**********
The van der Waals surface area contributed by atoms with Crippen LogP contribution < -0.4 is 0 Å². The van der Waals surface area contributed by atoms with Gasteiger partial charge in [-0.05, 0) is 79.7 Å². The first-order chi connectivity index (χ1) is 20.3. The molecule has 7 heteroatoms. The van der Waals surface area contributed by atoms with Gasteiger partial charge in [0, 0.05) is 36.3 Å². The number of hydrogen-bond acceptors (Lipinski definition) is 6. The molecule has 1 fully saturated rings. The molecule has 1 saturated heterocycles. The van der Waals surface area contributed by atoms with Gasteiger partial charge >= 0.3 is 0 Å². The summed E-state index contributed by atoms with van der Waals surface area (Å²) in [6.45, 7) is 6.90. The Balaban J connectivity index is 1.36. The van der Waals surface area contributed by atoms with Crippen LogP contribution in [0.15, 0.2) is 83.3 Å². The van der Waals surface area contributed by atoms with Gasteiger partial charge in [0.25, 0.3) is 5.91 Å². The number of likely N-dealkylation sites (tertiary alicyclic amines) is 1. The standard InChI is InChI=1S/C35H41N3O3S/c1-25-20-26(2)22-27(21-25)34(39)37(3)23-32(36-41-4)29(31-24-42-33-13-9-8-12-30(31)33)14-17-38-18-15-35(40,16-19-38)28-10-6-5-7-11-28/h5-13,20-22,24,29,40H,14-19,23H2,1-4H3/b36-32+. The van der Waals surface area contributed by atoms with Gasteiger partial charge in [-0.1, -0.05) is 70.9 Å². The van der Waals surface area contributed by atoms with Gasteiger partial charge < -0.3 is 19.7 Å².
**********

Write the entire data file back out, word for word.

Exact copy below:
The van der Waals surface area contributed by atoms with Crippen LogP contribution < -0.4 is 0 Å². The van der Waals surface area contributed by atoms with Gasteiger partial charge in [-0.05, 0) is 79.7 Å². The first-order chi connectivity index (χ1) is 20.3. The molecule has 7 heteroatoms. The van der Waals surface area contributed by atoms with Gasteiger partial charge in [0, 0.05) is 36.3 Å². The number of hydrogen-bond acceptors (Lipinski definition) is 6. The molecule has 1 fully saturated rings. The molecule has 1 saturated heterocycles. The van der Waals surface area contributed by atoms with Gasteiger partial charge >= 0.3 is 0 Å². The summed E-state index contributed by atoms with van der Waals surface area (Å²) in [6.45, 7) is 6.90. The Balaban J connectivity index is 1.36. The van der Waals surface area contributed by atoms with Crippen LogP contribution in [0.15, 0.2) is 83.3 Å². The van der Waals surface area contributed by atoms with Gasteiger partial charge in [0.25, 0.3) is 5.91 Å². The number of likely N-dealkylation sites (tertiary alicyclic amines) is 1. The standard InChI is InChI=1S/C35H41N3O3S/c1-25-20-26(2)22-27(21-25)34(39)37(3)23-32(36-41-4)29(31-24-42-33-13-9-8-12-30(31)33)14-17-38-18-15-35(40,16-19-38)28-10-6-5-7-11-28/h5-13,20-22,24,29,40H,14-19,23H2,1-4H3/b36-32+. The van der Waals surface area contributed by atoms with Gasteiger partial charge in [-0.1, -0.05) is 70.9 Å². The van der Waals surface area contributed by atoms with Gasteiger partial charge < -0.3 is 19.7 Å².